Most of my HIV patients used to die ... now most don't ... Some still do, of course. My Lyme patients, the sickest ones, want to die but they can't. That's right, they want to die but they can't. The most common cause of death in Lyme disease is suicide. In the current day, if one compares HIV/AIDS to Lyme Borreliosis Complex patients in issues of 1) access to care, 2) current level of science, and 3) the levels of acceptance by doctors and the public, patients suffering with advanced Lyme Borreliosis Complex have an inferior quality of life compared to those with HIV/AIDS in NC. This statement may seem heretical to some of you, I'm sure. But I can say this with authority -- and I am really the only one in this room today who has the intellectual and experiential authority to do that.
Unfortunately, suicide is not uncommon among those with Lyme because the quality of life that Lyme and accompanying tick-borne diseases leave people with is so low. There are a variety of reasons that can lead to patients taking their own lives. First and foremost, Lyme causes horrible physical pain that leaves them living in a hellish existence. Many have difficulties finding doctors to prescribe adequate pain relief as they’re seen as drug seekers and/or because of restrictions due to the “war on drugs.” For many pain doctors who don’t understand late disseminated or chronic Lyme disease, they can’t tell nor do they believe how bad the pain really is.
Getting treatment for Lyme disease itself is also difficult due to medical politics around Lyme disease. The nearest medical practitioner to Austin who openly treats Lyme is in a suburb outside Dallas; the second nearest doctor is in Louisiana and is over a six hour drive away. (There are others who practice covertly within Texas, but one won't find them on an internet search.) When I was first diagnosed with Lyme, my chemical sensitivities were too severe for me to be able to travel out of Austin to find treatment which greatly limited my options. For others, their difficult financial situations prevent travel and seeing doctors who are out-of-network. Many years ago, there was a nurse practitioner who used to openly treat Lyme in Austin, but she now practices in Washington, D.C. due to Texas Medical Board politics. Both the doctors who treat Lyme and the patients with Lyme suffer greatly due to these political issues when treatment is difficult to administer and receive.
The fatigue that accompanies Lyme is debilitating for many. At the worst of the illness, I wanted to end my marriage, but I could not because I literally could not take care of myself. I required a caregiver to buy me food and prepare it for me quite often. I couldn’t drive myself to the doctor. I couldn’t walk to the mailbox to get my Netflix discs (before the days of streaming) to keep me entertained. If I’d left my husband, I would have lost custody of my children because I couldn't have taken care of them in any meaningful way. Without my children, I would have lost everything that was important to me at that point and I would have had no reason to keep living.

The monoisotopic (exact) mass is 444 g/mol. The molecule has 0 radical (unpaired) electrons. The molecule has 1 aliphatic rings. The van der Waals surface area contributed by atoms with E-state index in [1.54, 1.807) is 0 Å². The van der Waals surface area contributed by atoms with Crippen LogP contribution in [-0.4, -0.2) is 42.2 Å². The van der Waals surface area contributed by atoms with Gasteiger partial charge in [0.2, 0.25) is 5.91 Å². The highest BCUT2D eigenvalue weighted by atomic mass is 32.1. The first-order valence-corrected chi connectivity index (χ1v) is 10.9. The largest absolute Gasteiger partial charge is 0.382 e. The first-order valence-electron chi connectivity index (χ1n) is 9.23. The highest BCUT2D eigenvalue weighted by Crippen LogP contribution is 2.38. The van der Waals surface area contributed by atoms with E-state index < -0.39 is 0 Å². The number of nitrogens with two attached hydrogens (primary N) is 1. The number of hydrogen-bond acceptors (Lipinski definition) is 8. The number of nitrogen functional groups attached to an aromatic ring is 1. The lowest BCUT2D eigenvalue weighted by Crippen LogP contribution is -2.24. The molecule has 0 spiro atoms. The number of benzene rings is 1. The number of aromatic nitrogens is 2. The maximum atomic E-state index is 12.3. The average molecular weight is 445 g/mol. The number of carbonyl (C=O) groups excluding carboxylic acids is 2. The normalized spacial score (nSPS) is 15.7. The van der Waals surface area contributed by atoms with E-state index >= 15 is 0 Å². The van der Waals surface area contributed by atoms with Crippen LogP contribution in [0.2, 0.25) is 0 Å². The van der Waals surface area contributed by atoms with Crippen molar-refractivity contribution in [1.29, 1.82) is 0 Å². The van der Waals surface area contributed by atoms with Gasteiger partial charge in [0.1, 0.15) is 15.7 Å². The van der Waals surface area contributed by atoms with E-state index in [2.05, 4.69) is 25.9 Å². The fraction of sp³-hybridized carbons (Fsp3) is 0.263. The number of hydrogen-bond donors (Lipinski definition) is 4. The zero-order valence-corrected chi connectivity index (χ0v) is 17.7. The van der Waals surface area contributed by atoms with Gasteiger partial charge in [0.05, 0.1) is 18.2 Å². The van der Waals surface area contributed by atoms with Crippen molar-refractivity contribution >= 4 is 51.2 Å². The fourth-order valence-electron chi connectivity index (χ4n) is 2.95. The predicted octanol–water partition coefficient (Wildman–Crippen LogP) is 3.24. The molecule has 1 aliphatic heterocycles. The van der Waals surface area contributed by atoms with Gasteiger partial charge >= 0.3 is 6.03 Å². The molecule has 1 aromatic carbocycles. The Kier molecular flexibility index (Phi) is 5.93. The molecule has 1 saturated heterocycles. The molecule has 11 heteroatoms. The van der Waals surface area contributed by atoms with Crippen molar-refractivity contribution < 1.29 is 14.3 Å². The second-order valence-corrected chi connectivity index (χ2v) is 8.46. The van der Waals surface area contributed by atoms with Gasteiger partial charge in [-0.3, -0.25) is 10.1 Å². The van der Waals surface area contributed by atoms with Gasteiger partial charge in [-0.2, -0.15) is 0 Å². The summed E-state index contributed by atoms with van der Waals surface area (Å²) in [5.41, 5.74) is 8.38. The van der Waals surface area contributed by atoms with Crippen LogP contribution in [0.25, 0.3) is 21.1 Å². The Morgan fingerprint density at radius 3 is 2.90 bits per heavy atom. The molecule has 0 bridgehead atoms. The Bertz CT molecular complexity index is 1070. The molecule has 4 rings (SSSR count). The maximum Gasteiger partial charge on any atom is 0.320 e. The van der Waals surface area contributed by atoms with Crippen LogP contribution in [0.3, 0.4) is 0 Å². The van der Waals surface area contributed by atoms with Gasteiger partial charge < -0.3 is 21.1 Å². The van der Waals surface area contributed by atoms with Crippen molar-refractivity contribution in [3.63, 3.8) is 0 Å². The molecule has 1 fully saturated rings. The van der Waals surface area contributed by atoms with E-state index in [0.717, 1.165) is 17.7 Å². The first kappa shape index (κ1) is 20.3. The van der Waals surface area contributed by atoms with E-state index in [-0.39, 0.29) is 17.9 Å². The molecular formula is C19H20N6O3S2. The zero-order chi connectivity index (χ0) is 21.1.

Many Lyme patients are put on drug such as antipsychotics and antidepressants which carry suicide risk warnings. When I first began having severe Lyme related symptoms, my caring but misguided primary care provider decided I was suffering from postpartum depression and tried to convince me I needed an antidepressant. That is a fairly typical for most people who are dealing with the overwhelming symptoms of Lyme: Their doctors decide that this bizarre and long list of symptoms they are reporting must all be in their heads. Rather than pursuing testing and realistic solutions, the patients are put on drugs that have a potential to do more harm than good. The antidepressant that most doctors chose as a first line of defense is one that subsequent genetic testing has shown that my body cannot detoxify. Thus, taking that drug could have made me very ill or even suicidal.
Lyme can also cause mineral imbalances that cause emotional instability: I've experienced this personally when a sudden zinc deficiency cause a severe round of depression and crying. Imbalances in brain chemistry can happen with Lyme patients as well. Unfortunately, most practitioners aren't looking to find these simple-to-treat causes of depression and so patients don’t get the supplements they need to remain stable.